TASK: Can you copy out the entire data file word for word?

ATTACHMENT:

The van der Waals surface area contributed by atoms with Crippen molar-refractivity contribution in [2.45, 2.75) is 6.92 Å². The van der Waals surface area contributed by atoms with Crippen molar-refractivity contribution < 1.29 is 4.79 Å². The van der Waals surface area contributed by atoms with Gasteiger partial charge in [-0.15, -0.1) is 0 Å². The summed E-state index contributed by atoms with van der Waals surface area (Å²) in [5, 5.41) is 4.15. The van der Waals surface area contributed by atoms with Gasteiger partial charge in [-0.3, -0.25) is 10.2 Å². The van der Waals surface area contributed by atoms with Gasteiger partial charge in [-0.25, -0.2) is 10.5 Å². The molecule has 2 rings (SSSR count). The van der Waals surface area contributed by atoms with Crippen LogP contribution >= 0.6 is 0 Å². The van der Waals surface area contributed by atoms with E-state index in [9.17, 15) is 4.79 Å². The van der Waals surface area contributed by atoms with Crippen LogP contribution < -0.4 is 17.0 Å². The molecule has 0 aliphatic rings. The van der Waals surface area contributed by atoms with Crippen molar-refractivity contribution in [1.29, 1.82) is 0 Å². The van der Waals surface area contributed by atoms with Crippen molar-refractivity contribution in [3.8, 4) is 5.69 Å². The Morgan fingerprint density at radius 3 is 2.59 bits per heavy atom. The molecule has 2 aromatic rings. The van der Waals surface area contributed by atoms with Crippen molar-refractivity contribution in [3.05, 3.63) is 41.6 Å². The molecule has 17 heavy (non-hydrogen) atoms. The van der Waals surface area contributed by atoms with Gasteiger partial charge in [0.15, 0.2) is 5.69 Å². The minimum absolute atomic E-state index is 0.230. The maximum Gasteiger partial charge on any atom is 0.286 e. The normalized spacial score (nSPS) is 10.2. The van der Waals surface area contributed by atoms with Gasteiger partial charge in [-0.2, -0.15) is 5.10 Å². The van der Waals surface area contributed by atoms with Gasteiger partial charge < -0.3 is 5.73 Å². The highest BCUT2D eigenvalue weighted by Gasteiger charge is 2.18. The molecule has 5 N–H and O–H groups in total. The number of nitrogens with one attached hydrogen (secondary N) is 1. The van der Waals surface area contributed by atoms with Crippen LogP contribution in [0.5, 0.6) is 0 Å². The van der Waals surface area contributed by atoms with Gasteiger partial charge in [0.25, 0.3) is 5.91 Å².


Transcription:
The van der Waals surface area contributed by atoms with Crippen molar-refractivity contribution in [2.45, 2.75) is 6.92 Å². The van der Waals surface area contributed by atoms with Crippen molar-refractivity contribution < 1.29 is 4.79 Å². The van der Waals surface area contributed by atoms with Gasteiger partial charge in [-0.15, -0.1) is 0 Å². The summed E-state index contributed by atoms with van der Waals surface area (Å²) in [5, 5.41) is 4.15. The van der Waals surface area contributed by atoms with Gasteiger partial charge in [-0.3, -0.25) is 10.2 Å². The van der Waals surface area contributed by atoms with Gasteiger partial charge in [-0.25, -0.2) is 10.5 Å². The molecule has 2 rings (SSSR count). The van der Waals surface area contributed by atoms with Crippen LogP contribution >= 0.6 is 0 Å². The van der Waals surface area contributed by atoms with E-state index in [9.17, 15) is 4.79 Å². The van der Waals surface area contributed by atoms with Crippen LogP contribution < -0.4 is 17.0 Å². The molecule has 0 aliphatic rings. The van der Waals surface area contributed by atoms with Crippen molar-refractivity contribution in [1.29, 1.82) is 0 Å². The van der Waals surface area contributed by atoms with Crippen molar-refractivity contribution in [3.8, 4) is 5.69 Å². The Morgan fingerprint density at radius 3 is 2.59 bits per heavy atom. The molecule has 2 aromatic rings. The van der Waals surface area contributed by atoms with Crippen molar-refractivity contribution in [3.05, 3.63) is 41.6 Å². The molecule has 17 heavy (non-hydrogen) atoms. The van der Waals surface area contributed by atoms with Gasteiger partial charge in [0.15, 0.2) is 5.69 Å². The minimum absolute atomic E-state index is 0.230. The maximum Gasteiger partial charge on any atom is 0.286 e. The normalized spacial score (nSPS) is 10.2. The van der Waals surface area contributed by atoms with Gasteiger partial charge in [-0.2, -0.15) is 5.10 Å². The van der Waals surface area contributed by atoms with Gasteiger partial charge < -0.3 is 5.73 Å². The highest BCUT2D eigenvalue weighted by Gasteiger charge is 2.18. The molecule has 5 N–H and O–H groups in total. The number of nitrogens with one attached hydrogen (secondary N) is 1. The van der Waals surface area contributed by atoms with Crippen LogP contribution in [0.5, 0.6) is 0 Å². The van der Waals surface area contributed by atoms with Gasteiger partial charge in [0.25, 0.3) is 5.91 Å².